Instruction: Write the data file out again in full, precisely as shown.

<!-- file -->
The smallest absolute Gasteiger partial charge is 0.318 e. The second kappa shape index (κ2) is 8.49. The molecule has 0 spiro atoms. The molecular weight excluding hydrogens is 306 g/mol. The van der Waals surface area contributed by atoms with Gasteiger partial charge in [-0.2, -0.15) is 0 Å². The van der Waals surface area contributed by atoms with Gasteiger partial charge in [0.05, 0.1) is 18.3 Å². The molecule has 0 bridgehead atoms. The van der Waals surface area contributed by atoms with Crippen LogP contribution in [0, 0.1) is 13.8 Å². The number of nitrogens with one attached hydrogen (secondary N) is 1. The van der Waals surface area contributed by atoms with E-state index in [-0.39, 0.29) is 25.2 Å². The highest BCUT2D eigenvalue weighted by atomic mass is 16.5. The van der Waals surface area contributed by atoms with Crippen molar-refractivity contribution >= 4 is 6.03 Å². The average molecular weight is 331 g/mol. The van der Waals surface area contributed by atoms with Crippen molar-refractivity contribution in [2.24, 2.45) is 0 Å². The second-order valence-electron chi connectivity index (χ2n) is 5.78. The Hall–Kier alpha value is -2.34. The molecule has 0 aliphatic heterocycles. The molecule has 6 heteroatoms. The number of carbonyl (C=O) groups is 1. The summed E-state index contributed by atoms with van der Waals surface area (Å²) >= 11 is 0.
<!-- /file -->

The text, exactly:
The smallest absolute Gasteiger partial charge is 0.318 e. The second kappa shape index (κ2) is 8.49. The molecule has 0 spiro atoms. The molecular weight excluding hydrogens is 306 g/mol. The van der Waals surface area contributed by atoms with Gasteiger partial charge in [-0.2, -0.15) is 0 Å². The van der Waals surface area contributed by atoms with Gasteiger partial charge in [0.05, 0.1) is 18.3 Å². The molecule has 0 bridgehead atoms. The van der Waals surface area contributed by atoms with Crippen LogP contribution in [0, 0.1) is 13.8 Å². The number of nitrogens with one attached hydrogen (secondary N) is 1. The van der Waals surface area contributed by atoms with E-state index in [-0.39, 0.29) is 25.2 Å². The highest BCUT2D eigenvalue weighted by atomic mass is 16.5. The van der Waals surface area contributed by atoms with Crippen molar-refractivity contribution >= 4 is 6.03 Å². The average molecular weight is 331 g/mol. The van der Waals surface area contributed by atoms with Crippen molar-refractivity contribution in [2.24, 2.45) is 0 Å². The second-order valence-electron chi connectivity index (χ2n) is 5.78. The Hall–Kier alpha value is -2.34. The molecule has 0 aliphatic heterocycles. The molecule has 6 heteroatoms. The number of carbonyl (C=O) groups is 1. The summed E-state index contributed by atoms with van der Waals surface area (Å²) >= 11 is 0.